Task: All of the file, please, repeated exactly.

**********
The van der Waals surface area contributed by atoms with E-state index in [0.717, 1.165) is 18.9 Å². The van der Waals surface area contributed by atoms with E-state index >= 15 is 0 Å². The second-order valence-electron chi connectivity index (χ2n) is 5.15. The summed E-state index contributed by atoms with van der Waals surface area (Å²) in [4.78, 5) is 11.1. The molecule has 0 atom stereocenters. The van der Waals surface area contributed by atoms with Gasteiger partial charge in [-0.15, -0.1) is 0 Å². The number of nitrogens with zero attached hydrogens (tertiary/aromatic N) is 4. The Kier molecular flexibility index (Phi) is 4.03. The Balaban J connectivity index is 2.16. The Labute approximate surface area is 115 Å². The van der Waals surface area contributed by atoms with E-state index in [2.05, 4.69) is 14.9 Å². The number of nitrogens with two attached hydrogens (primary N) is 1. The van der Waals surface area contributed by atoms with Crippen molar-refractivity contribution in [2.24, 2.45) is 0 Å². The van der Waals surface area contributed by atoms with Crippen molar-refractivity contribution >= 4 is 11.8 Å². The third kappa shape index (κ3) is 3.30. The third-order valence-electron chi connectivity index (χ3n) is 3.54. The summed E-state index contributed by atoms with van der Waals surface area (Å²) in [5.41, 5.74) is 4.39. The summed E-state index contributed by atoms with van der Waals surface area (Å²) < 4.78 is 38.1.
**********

The van der Waals surface area contributed by atoms with E-state index in [0.717, 1.165) is 18.9 Å². The van der Waals surface area contributed by atoms with E-state index >= 15 is 0 Å². The second-order valence-electron chi connectivity index (χ2n) is 5.15. The summed E-state index contributed by atoms with van der Waals surface area (Å²) in [4.78, 5) is 11.1. The molecule has 0 atom stereocenters. The van der Waals surface area contributed by atoms with Gasteiger partial charge in [-0.15, -0.1) is 0 Å². The number of nitrogens with zero attached hydrogens (tertiary/aromatic N) is 4. The Kier molecular flexibility index (Phi) is 4.03. The Balaban J connectivity index is 2.16. The Labute approximate surface area is 115 Å². The van der Waals surface area contributed by atoms with E-state index in [2.05, 4.69) is 14.9 Å². The number of nitrogens with two attached hydrogens (primary N) is 1. The van der Waals surface area contributed by atoms with Crippen molar-refractivity contribution in [2.24, 2.45) is 0 Å². The van der Waals surface area contributed by atoms with Crippen molar-refractivity contribution >= 4 is 11.8 Å². The third kappa shape index (κ3) is 3.30. The third-order valence-electron chi connectivity index (χ3n) is 3.54. The summed E-state index contributed by atoms with van der Waals surface area (Å²) in [5.41, 5.74) is 4.39. The summed E-state index contributed by atoms with van der Waals surface area (Å²) < 4.78 is 38.1.